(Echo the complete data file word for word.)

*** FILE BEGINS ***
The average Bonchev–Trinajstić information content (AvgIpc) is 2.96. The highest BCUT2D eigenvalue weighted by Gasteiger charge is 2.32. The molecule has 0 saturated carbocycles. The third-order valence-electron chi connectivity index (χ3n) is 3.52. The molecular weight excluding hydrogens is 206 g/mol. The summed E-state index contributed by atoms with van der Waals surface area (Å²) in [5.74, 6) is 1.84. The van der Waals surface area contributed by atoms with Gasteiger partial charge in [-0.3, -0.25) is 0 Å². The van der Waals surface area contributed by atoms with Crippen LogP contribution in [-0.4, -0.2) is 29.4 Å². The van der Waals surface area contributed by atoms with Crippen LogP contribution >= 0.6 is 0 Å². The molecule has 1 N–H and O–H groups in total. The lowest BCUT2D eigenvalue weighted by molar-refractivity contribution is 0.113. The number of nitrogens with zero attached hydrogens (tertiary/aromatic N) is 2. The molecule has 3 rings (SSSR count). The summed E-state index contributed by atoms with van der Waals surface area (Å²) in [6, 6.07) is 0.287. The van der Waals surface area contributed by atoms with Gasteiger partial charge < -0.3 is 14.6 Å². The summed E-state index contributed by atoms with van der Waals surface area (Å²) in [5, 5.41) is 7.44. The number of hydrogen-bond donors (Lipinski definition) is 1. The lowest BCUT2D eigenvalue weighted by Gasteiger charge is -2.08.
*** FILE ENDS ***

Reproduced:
The average Bonchev–Trinajstić information content (AvgIpc) is 2.96. The highest BCUT2D eigenvalue weighted by Gasteiger charge is 2.32. The molecule has 0 saturated carbocycles. The third-order valence-electron chi connectivity index (χ3n) is 3.52. The molecular weight excluding hydrogens is 206 g/mol. The summed E-state index contributed by atoms with van der Waals surface area (Å²) in [5.74, 6) is 1.84. The van der Waals surface area contributed by atoms with Gasteiger partial charge in [-0.3, -0.25) is 0 Å². The van der Waals surface area contributed by atoms with Crippen LogP contribution in [-0.4, -0.2) is 29.4 Å². The van der Waals surface area contributed by atoms with Crippen LogP contribution >= 0.6 is 0 Å². The molecule has 1 N–H and O–H groups in total. The lowest BCUT2D eigenvalue weighted by molar-refractivity contribution is 0.113. The number of nitrogens with zero attached hydrogens (tertiary/aromatic N) is 2. The molecule has 3 rings (SSSR count). The summed E-state index contributed by atoms with van der Waals surface area (Å²) in [6, 6.07) is 0.287. The van der Waals surface area contributed by atoms with Gasteiger partial charge < -0.3 is 14.6 Å². The summed E-state index contributed by atoms with van der Waals surface area (Å²) in [5, 5.41) is 7.44. The number of hydrogen-bond donors (Lipinski definition) is 1. The lowest BCUT2D eigenvalue weighted by Gasteiger charge is -2.08.